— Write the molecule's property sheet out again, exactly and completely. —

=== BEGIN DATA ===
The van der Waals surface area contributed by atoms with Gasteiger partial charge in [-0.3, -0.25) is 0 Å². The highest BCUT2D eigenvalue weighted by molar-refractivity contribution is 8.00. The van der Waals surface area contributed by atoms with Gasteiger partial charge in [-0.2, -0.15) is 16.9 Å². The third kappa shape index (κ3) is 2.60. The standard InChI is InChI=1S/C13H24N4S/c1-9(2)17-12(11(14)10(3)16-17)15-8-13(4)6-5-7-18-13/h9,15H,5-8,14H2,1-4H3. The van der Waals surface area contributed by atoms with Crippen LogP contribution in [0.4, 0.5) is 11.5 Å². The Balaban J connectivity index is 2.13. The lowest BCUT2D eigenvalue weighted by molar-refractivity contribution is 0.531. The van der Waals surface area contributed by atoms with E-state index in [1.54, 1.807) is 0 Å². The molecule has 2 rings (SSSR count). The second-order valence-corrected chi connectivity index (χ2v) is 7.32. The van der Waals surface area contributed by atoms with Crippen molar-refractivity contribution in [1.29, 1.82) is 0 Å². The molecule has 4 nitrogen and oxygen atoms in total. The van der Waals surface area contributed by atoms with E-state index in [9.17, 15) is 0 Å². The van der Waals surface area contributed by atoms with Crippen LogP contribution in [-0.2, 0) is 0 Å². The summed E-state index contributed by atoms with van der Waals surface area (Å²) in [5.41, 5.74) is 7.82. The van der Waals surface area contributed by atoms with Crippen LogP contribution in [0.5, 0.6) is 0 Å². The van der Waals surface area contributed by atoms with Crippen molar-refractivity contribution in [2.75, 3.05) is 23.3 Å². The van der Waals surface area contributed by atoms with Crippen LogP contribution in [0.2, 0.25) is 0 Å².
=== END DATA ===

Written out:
The van der Waals surface area contributed by atoms with Gasteiger partial charge in [-0.3, -0.25) is 0 Å². The highest BCUT2D eigenvalue weighted by molar-refractivity contribution is 8.00. The van der Waals surface area contributed by atoms with Gasteiger partial charge in [-0.2, -0.15) is 16.9 Å². The third kappa shape index (κ3) is 2.60. The standard InChI is InChI=1S/C13H24N4S/c1-9(2)17-12(11(14)10(3)16-17)15-8-13(4)6-5-7-18-13/h9,15H,5-8,14H2,1-4H3. The van der Waals surface area contributed by atoms with Crippen LogP contribution in [0.4, 0.5) is 11.5 Å². The Balaban J connectivity index is 2.13. The lowest BCUT2D eigenvalue weighted by molar-refractivity contribution is 0.531. The van der Waals surface area contributed by atoms with E-state index in [1.54, 1.807) is 0 Å². The molecule has 2 rings (SSSR count). The second-order valence-corrected chi connectivity index (χ2v) is 7.32. The van der Waals surface area contributed by atoms with Crippen molar-refractivity contribution in [1.29, 1.82) is 0 Å². The molecule has 4 nitrogen and oxygen atoms in total. The van der Waals surface area contributed by atoms with E-state index in [9.17, 15) is 0 Å². The van der Waals surface area contributed by atoms with Crippen LogP contribution in [-0.2, 0) is 0 Å². The summed E-state index contributed by atoms with van der Waals surface area (Å²) in [5.41, 5.74) is 7.82. The van der Waals surface area contributed by atoms with Crippen LogP contribution in [0.5, 0.6) is 0 Å². The van der Waals surface area contributed by atoms with Crippen molar-refractivity contribution in [2.75, 3.05) is 23.3 Å². The van der Waals surface area contributed by atoms with Crippen LogP contribution in [0.2, 0.25) is 0 Å².